This heady action-thriller is the oddest juxtaposition of intriguing existential musings wrapped in one of the silliest (bordering on stupidest) stories this year.
In short: Lucy (Scarlett Johansson) — a young party girl who uses 10 percent of her brain (like all people) — is forced to mule drugs for a ruthless Taiwanese mob. But when the implanted, experimental drug leaks inside her body, Lucy quickly unlocks more of her brain’s capacity, giving her extra abilities.
Watch the full-length trailer for “Lucy”
This latest flick from director Luc Besson (“The Fifth Element” and “Léon: The Professional”) is thought provoking, but the cost of telling a story without much heart or humanity.
But in its desperate bid to join the ranks of philosophically profound sci-fi flicks (ie, “The Matrix,” “Blade Runner” and “Her”), “Lucy” is all talk and slim on everything else that makes a film great: characters, story and dramatic stakes.
The titular character instantly becomes less interesting the moment she gains her supernatural powers. Lucy is not merely super-powered – she becomes increasingly god-like as the film progresses. As her powers increase, Lucy becomes less and less interesting because she cannot be hurt. Armies of heavily armed mobsters pose absolutely zero threat to Lucy – and invulnerable heroes are terribly boring.
Naturally, one would assume Lucy’s normal allies would become the relatable characters the audience can connect with – but none of them matter either. Lucy’s presumptive best friend pops up for one random scene – then she disappears, never to be referred to again. Some random French police detective gets roped into Lucy’s narrative, but his entire story value is explained in a lazy, single line of dialogue. Her most prominent ally is a scientist (played by Morgan Freeman) researching the brain’s potential – but he’s little more than a convenient exposition device whose actions have little to no impact on the overall narrative. He talks a lot, but he has virtually no impact on the plot.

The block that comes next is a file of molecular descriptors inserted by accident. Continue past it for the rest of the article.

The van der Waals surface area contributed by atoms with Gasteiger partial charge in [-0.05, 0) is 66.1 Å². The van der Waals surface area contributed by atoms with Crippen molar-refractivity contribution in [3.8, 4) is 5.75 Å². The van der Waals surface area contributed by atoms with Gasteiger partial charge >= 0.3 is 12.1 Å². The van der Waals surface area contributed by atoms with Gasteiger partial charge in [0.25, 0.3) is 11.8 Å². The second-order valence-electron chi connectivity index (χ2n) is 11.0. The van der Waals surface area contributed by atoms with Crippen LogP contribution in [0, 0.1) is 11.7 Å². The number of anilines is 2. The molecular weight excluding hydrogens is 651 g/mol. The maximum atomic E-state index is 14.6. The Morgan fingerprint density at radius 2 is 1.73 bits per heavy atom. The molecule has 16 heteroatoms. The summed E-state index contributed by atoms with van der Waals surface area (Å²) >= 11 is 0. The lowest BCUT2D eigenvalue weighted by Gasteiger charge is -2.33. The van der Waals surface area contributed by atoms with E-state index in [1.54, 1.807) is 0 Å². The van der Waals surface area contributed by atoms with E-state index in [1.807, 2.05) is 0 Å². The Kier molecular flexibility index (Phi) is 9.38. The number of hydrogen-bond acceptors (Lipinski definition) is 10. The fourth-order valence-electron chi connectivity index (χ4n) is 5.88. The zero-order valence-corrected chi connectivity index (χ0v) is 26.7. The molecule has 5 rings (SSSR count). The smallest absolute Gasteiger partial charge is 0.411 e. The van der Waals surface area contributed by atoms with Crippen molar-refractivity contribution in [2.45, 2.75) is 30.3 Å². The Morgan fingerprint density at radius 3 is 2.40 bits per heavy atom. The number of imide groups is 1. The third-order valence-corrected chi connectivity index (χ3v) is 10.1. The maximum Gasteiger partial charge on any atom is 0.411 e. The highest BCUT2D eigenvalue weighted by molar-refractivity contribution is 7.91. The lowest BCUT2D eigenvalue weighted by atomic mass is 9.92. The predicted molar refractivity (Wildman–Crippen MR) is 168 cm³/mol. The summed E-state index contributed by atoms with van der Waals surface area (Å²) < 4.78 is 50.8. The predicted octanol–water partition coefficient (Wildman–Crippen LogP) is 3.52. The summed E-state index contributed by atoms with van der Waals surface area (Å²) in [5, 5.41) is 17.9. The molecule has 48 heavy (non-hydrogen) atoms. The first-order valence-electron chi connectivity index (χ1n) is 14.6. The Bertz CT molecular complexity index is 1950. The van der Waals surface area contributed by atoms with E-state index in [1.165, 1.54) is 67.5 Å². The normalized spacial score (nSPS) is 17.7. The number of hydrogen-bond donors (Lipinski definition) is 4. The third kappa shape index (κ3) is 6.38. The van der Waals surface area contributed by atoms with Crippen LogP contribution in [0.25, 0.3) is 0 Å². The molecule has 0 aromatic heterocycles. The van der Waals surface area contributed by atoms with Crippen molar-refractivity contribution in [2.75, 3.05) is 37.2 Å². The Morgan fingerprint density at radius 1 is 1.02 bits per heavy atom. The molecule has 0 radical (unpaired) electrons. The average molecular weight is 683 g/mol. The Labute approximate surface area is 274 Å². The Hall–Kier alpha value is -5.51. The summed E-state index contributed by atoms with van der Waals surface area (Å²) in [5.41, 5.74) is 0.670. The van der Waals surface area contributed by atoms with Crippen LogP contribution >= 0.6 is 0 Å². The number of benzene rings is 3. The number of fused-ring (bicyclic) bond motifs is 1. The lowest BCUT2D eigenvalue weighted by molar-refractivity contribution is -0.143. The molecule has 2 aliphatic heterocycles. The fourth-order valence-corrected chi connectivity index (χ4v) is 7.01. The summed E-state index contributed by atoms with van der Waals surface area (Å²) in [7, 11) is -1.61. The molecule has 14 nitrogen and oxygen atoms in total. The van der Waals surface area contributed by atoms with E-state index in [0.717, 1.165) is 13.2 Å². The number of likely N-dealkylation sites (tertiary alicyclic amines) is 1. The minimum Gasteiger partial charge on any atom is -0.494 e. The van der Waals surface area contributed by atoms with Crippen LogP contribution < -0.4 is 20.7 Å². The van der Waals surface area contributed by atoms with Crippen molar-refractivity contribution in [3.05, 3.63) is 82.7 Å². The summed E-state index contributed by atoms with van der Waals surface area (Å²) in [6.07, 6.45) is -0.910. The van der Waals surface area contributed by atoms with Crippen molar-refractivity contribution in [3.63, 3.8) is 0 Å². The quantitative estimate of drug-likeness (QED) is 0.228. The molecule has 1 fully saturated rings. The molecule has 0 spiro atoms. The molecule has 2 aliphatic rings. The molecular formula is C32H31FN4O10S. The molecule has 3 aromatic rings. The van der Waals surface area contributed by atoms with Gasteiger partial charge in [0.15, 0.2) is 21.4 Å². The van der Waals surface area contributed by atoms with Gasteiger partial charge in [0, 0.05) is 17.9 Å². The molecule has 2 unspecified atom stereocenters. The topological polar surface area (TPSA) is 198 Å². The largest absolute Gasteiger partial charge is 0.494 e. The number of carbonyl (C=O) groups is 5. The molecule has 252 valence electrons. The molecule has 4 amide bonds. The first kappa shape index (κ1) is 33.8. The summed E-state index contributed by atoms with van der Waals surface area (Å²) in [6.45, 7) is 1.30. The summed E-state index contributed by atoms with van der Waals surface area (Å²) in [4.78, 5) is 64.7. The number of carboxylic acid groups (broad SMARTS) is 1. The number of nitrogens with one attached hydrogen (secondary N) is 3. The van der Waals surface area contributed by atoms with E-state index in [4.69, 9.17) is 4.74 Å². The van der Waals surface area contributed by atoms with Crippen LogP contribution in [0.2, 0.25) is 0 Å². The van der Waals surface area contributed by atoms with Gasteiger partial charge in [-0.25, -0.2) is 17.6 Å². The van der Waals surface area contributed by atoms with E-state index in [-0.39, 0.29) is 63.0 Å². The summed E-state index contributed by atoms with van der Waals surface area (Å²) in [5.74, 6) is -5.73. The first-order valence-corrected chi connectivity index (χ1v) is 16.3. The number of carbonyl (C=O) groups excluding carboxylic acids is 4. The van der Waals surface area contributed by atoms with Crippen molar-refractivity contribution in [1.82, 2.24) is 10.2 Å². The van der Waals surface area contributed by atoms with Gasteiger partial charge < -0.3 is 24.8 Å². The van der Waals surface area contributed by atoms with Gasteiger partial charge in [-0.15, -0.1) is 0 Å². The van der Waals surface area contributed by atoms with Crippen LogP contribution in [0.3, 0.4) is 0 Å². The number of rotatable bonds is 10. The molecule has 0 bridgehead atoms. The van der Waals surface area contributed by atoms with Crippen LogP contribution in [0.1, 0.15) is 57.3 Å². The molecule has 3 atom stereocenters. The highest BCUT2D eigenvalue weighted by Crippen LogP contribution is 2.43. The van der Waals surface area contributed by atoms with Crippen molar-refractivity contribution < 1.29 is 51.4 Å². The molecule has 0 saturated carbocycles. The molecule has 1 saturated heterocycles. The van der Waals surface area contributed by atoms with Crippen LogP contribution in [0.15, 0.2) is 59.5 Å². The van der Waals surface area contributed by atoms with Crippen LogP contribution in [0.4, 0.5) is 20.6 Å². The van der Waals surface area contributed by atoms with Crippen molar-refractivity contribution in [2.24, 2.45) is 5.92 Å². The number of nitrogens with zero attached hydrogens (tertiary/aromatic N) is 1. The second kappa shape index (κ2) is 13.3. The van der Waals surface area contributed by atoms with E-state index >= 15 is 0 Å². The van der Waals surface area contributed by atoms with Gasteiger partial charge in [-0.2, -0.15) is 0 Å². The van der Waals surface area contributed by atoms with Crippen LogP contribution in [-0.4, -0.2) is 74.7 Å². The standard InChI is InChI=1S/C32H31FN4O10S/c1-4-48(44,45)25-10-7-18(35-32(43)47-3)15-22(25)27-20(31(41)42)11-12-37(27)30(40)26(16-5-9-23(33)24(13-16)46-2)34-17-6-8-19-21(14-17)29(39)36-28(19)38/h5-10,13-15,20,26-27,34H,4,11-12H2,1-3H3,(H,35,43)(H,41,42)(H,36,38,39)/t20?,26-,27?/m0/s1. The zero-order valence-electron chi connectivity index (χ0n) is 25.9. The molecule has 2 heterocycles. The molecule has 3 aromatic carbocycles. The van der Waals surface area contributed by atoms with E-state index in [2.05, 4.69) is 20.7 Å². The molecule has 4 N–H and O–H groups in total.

Find showtimes for “Lucy”
This film cares so little about its characters that the cutthroat Taiwan mobster antagonist might be the only character whose fate actually matters to any degree. To that end, Lucy systematically kills scores of mobsters — yet she resists killing the most dangerous characters.
This frustrating trend is not line with Lucy’s actions; she remorselessly kills and endangers criminals, innocent folk and law enforcement officials alike. Keeping one-dimensional villains alive is just a cheap ploy to continue driving the “plot” forward.
Regarding the plot – it’s really hard to tell what this movie is about. The entire mob angle of “Lucy” is just a flawed conflict device that’s supposed to ratchet up the tension and it’s completely unrelated to Lucy’s internal drive to find her purpose.
Then there’s the whole “humans only use 10 percent of their brain” concept – an urban legend that has been debunked time and again. This “10 percent” theory is an essential cornerstone of “Lucy” but its important details are glossed over in favor of equally shallow philosophical ideas.
Lucy’s set of abilities – which range from apparent omniscience, matter manipulation and even crazier powers – are vaguely-defined at best. Her increasing range of powers is lazily explained as “using more of her brain’s capacity = powers” – but “Lucy” makes no effort in explaining the correlation between increased brain power and matter manipulation. Why using even 20 percent of her brain allows Lucy to defy gravity is never addressed. What if a person used 100 percent of the capacity of their liver or gallbladder? “Lucy” never attempts to contemplate the brain’s apparent importance relative to the laws of nature. Why does using 100 percent of the brain empower any person with power over the fundamental laws of physics, as opposed to say, using 100 percent of the liver’s potential?
In the end, “Lucy” comes off as little more than a bizarrely underdeveloped CGI exercise parroting “deep” thoughts on existing.
Final verdict: The best aspects of “Lucy” — its cerebral statements on existence and purpose — can be found in any philosophical book on existentialism. Everything else is a “action” film without dramatic stakes and an “adventure” that wanders and winds around to its unsatisfying, obvious conclusion.
“Lucy” hits theaters nationwide July 25. The 90-film is rated R for “strong violence, disturbing images, and sexuality.”